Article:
Bring on the Sun (8/10)
Sun Gong (8/10)
A prolific instrumentalist and spiritual seeker with decades of moments of Zen behind him, Laraaji has been on the upswing in terms of career assessment these past few years. The man born Edward Larry Gordon has been recording since the late ’70s, when he was a student of music composition exploiting the musical opportunities (and easy transportability) of the autoharp, which he used to create cyclical, hypnotic pieces. He was discovered playing his electric zither in the park by Brian Eno, who would tap Laraaji for the third installment of his ambient music series, Ambient 3: Day of Radiance in 1980.
His work since—dozens of releases comprising cassettes, self-released CDRs, and collaborations—comprises a rare body of work that transcends the New Age tag he is often labeled with. His mystic meditational pieces are typically closer to classical minimalism than they are to mere relaxation exercises. Still, his own spiritual journey began to encompass laughter as a meditational force and his good-humored chuckle began to be just as much a part of the sound experience as the zither and the thumb piano. In recent years, his work has been compiled for the vinyl reissue market, and the increased exposure to the intense beauty of his music has brought him new attention—as have collaborative sessions with left-field sonic experimentalists like Blues Control and Sun Araw.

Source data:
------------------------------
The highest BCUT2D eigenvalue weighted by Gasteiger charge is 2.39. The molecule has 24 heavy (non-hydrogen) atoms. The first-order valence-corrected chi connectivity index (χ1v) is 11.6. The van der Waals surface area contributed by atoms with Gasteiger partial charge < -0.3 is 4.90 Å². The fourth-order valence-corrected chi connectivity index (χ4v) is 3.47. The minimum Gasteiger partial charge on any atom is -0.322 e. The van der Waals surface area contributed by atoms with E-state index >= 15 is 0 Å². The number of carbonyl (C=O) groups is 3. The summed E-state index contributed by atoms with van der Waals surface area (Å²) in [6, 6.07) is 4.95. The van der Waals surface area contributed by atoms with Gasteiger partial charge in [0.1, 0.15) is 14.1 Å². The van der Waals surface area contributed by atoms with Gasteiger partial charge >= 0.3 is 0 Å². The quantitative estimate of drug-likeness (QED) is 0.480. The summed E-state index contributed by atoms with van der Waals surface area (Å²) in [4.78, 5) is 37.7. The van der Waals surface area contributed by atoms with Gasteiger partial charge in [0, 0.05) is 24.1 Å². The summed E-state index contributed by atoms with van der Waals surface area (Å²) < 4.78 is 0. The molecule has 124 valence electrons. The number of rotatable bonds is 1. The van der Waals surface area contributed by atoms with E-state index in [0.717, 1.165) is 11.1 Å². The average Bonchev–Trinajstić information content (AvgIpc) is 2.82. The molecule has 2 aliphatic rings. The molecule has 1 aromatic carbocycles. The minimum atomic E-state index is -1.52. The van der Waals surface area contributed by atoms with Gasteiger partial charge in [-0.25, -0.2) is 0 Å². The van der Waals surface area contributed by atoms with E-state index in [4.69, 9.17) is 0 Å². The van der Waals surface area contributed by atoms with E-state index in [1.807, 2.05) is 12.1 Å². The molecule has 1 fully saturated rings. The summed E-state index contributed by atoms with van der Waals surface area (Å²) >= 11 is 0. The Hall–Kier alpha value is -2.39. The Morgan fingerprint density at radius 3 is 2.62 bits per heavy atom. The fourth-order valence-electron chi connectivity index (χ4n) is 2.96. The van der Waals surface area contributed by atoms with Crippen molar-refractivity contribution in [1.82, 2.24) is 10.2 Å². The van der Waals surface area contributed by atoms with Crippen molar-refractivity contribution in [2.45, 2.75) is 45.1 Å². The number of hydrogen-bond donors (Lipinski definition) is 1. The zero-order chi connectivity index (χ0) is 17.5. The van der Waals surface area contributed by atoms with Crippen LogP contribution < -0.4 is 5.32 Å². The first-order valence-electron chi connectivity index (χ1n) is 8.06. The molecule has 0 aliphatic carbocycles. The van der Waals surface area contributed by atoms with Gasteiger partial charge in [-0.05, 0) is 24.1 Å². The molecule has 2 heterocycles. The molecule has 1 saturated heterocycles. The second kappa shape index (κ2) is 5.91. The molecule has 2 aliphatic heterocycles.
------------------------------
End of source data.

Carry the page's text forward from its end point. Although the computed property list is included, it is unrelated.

These two new records, Bring on the Sun and Sun Gong, do not attempt to put him in a more contemporary setting; they are instead prime examples of the kind of celestial trance music he has been making all along. Bring on the Sun offers a wider variety, with titles like “Ocean Flow Zither” and “Harmonica Drone” explaining what you’re going to hear. Synthesizers offer warm, sitar-like layers underneath while Laraaji nimbly performs. “Laraajazzi” offers up all sorts of squelching textures amidst a clockwork rhythm, showing his lightness of touch and humor. “Change” feels like a new key piece of work—it’s practically a regular song, with a gentle acoustic guitar, lyrics, and even a chorus—but with his soft, wizened mode of speak-singing things like “If you can boogie with life, then you can boogie with change,” perhaps it’s less of a change than imagined.
Sun Gong is more of a journey, comprised of two roughly thirteen-minute pieces seemingly designed to be consumed in a meditational setting (cue the chimes that open and close each piece). Where Bring on the Sun feels playful and light—this is a deep dive into the mystic—the heavy waves of the gong reverberating for long stretches, building into cavernous realms punctuated by what is possibly a rain stick with bits of synthesized unrest bubbling up. Both records are essential, pure-hearted, spirit-cleansing listens perfect for anyone looking to eradicate cynicism from their life.